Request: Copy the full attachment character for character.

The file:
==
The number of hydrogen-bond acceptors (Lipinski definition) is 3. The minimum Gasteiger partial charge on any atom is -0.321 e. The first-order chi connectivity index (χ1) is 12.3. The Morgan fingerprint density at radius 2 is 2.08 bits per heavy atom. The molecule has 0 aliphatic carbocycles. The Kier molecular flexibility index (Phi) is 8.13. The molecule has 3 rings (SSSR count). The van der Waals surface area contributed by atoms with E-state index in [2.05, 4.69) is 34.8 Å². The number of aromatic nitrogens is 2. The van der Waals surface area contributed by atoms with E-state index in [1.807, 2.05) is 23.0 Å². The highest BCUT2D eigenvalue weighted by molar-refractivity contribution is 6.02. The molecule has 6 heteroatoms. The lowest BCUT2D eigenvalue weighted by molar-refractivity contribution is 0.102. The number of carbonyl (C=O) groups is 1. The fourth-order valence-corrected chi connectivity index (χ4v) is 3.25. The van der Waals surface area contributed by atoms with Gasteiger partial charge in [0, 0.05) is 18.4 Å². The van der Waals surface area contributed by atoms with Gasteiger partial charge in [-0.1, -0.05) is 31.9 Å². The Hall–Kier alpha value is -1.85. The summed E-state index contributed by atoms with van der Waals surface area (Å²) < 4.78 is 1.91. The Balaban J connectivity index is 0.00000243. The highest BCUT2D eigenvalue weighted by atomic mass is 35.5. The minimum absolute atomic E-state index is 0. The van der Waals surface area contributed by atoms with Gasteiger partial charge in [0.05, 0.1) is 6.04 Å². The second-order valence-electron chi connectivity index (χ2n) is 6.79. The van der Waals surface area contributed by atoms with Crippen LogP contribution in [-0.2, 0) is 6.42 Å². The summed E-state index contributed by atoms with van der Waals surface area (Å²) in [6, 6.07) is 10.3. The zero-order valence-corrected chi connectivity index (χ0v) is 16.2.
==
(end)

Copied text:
The number of hydrogen-bond acceptors (Lipinski definition) is 3. The minimum Gasteiger partial charge on any atom is -0.321 e. The first-order chi connectivity index (χ1) is 12.3. The Morgan fingerprint density at radius 2 is 2.08 bits per heavy atom. The molecule has 0 aliphatic carbocycles. The Kier molecular flexibility index (Phi) is 8.13. The molecule has 3 rings (SSSR count). The van der Waals surface area contributed by atoms with E-state index in [2.05, 4.69) is 34.8 Å². The number of aromatic nitrogens is 2. The van der Waals surface area contributed by atoms with E-state index in [1.807, 2.05) is 23.0 Å². The highest BCUT2D eigenvalue weighted by molar-refractivity contribution is 6.02. The molecule has 6 heteroatoms. The lowest BCUT2D eigenvalue weighted by molar-refractivity contribution is 0.102. The number of carbonyl (C=O) groups is 1. The fourth-order valence-corrected chi connectivity index (χ4v) is 3.25. The van der Waals surface area contributed by atoms with Gasteiger partial charge in [0, 0.05) is 18.4 Å². The van der Waals surface area contributed by atoms with Gasteiger partial charge in [-0.1, -0.05) is 31.9 Å². The Hall–Kier alpha value is -1.85. The summed E-state index contributed by atoms with van der Waals surface area (Å²) < 4.78 is 1.91. The Balaban J connectivity index is 0.00000243. The highest BCUT2D eigenvalue weighted by atomic mass is 35.5. The minimum absolute atomic E-state index is 0. The van der Waals surface area contributed by atoms with Gasteiger partial charge in [0.05, 0.1) is 6.04 Å². The second-order valence-electron chi connectivity index (χ2n) is 6.79. The van der Waals surface area contributed by atoms with Crippen LogP contribution in [-0.2, 0) is 6.42 Å². The summed E-state index contributed by atoms with van der Waals surface area (Å²) in [6, 6.07) is 10.3. The zero-order valence-corrected chi connectivity index (χ0v) is 16.2.